Mike Relihan couldn’t sleep Monday night.
Hours earlier, a 51-year-old man who seemed perfectly pleasant came to the indoor shooting range that Relihan owns, rented a gun, received instruction, fired at targets and committed suicide with a shot to his head in one of the firing booths.
Now, Relihan worries that someone else will do the same thing.
“It shouldn’t happen,” he said.
The shooting Monday afternoon, at the Bullseye Shooting Range, 1455 N. Terrace, is the second time in a month that someone has committed suicide at a Wichita shooting range. On Dec. 2, authorities said, a man died at a hospital after suffering an apparent self-inflicted gunshot to the head at the Bullet Stop, 2625 W. Pawnee.
Relihan was at Bullseye on Monday when the man shot himself, then fell back into an aisle, where he was visible to about 25 people. Another 25 people were at the range when it happened and were indirectly exposed to it.
“It’s an awful thing for that many people to be exposed to,” said Relihan, 57.
At the time of the suicide, the range was full of men, women and children, shooters ages 8 to 80. It was a holiday. There were visitors from Australia, families, a retired police officer, an EMT, a teenage girl.
“And we were having a good time,” Relihan said.
When the staff ushered everyone out of the range immediately after the shooting, the teenager had to step around the man’s body. The teen is the niece of one of the shooting instructors.
“He’s kind of worried about his niece,” Relihan said.
“I’m worried about my guys.”
The staff works hard to “make this a safe place, a safe and fun place,” Relihan said.
One of the things that doesn’t make sense is that the man who killed himself had seemed fine to Relihan and the other staff.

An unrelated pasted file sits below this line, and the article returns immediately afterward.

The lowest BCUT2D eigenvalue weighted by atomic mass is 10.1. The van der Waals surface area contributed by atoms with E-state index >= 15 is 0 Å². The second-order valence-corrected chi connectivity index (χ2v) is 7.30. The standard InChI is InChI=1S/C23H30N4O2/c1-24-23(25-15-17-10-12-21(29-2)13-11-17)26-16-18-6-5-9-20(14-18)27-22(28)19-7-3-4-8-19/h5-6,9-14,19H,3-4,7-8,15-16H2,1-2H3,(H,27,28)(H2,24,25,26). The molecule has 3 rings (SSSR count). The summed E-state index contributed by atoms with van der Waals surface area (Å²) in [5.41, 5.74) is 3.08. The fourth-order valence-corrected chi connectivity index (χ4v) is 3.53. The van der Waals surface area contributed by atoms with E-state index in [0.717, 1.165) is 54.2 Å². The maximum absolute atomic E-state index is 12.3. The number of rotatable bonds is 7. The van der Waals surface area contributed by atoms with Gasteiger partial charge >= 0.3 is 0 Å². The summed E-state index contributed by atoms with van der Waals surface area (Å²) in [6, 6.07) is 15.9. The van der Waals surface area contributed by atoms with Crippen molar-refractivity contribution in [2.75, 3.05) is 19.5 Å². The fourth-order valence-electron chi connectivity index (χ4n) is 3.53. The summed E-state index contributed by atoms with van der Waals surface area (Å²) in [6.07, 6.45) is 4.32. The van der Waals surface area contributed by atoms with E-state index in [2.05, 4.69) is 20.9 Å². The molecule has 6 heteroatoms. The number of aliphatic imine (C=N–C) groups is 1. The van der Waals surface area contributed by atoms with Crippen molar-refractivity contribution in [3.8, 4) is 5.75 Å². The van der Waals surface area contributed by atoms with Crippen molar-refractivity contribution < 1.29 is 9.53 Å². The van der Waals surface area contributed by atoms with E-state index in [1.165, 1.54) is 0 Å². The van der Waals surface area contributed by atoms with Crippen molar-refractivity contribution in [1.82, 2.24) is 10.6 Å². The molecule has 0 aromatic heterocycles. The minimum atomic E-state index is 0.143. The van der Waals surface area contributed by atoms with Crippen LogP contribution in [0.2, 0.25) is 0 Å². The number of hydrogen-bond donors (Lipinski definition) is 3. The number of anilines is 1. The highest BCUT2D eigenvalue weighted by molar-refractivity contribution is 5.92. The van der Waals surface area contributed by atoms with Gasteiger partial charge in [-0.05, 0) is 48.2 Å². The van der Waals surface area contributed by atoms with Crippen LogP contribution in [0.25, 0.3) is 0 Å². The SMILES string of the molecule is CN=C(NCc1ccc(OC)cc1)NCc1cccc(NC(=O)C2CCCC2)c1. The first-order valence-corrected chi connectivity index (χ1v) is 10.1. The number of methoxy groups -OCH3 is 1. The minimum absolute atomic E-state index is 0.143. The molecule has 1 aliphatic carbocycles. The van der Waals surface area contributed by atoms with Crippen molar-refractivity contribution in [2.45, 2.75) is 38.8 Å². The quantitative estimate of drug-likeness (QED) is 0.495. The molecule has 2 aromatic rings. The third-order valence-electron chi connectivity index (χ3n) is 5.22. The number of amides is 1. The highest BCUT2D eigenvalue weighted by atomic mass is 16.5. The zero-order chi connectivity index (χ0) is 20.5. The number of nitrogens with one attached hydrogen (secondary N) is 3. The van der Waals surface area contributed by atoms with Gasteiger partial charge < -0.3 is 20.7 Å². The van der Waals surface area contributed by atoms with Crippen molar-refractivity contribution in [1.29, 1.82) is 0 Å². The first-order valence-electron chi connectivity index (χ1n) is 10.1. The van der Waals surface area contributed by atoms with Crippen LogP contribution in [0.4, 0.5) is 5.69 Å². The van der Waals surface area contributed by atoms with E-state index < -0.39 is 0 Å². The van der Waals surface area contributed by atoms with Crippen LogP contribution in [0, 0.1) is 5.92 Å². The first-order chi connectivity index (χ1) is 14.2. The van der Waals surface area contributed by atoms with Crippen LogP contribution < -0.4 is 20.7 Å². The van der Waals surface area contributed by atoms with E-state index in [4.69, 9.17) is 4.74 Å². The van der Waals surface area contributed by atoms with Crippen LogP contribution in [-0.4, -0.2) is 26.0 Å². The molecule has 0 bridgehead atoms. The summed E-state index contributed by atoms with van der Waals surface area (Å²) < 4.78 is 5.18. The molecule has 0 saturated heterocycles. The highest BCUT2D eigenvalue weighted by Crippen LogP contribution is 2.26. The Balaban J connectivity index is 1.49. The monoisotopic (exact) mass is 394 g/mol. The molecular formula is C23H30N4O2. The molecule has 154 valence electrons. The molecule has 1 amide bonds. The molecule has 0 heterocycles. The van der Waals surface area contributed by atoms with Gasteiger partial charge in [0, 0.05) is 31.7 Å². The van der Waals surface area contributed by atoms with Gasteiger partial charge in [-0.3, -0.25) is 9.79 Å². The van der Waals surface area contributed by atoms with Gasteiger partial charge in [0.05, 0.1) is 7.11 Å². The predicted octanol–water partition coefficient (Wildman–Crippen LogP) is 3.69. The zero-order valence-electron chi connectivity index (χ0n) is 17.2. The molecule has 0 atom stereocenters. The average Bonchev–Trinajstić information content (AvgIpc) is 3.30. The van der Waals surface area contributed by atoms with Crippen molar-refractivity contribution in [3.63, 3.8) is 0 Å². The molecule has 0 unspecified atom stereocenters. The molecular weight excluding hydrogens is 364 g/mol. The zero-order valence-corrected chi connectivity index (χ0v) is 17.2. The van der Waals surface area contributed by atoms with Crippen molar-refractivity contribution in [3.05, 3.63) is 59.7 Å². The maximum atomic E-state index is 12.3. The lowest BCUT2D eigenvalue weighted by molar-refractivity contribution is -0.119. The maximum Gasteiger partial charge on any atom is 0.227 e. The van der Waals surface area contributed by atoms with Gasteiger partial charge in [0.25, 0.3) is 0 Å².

“He was nice and I talked with him. He said he wanted to come to learn to shoot. He was shooting well” at the targets.
“You couldn’t say this guy was depressed.”
At the Bullseye, anyone who rents a gun has to leave an ID while shooting. A person renting a handgun has to be 21 or older; 18 or older to rent a rifle. Children can fire at the range if they are 8 or older and supervised by a parent or guardian. A parent has to sign a waiver.
The requirements are pretty consistent among shooting ranges and partly set by law, Relihan said. His range is monitored by staff and by cameras. Those who rent guns receive instruction depending on their experience and need.
The staff pays extra attention to new shooters. When Relihan tapped on the man’s shoulder and asked whether everything was OK, the man turned around, smiled and nodded.
“He was having fun, it looked like.”
At one point, the man looked from side to side. Relihan wonders now whether the man was trying to make sure he wouldn’t hurt anyone around him.
Tuesday morning, Relihan said he got a call from a friend of the man. The friend was crying and apologizing that the shooting happened at the range.
If anyone might be considering something similar, Relihan said, he would want them to know about the impact suicide has. About the hurt it causes, the trauma to others.
“There are repercussions to it,” he said. “It’s their family and all the people around it.
“We just don’t want this to happen again.”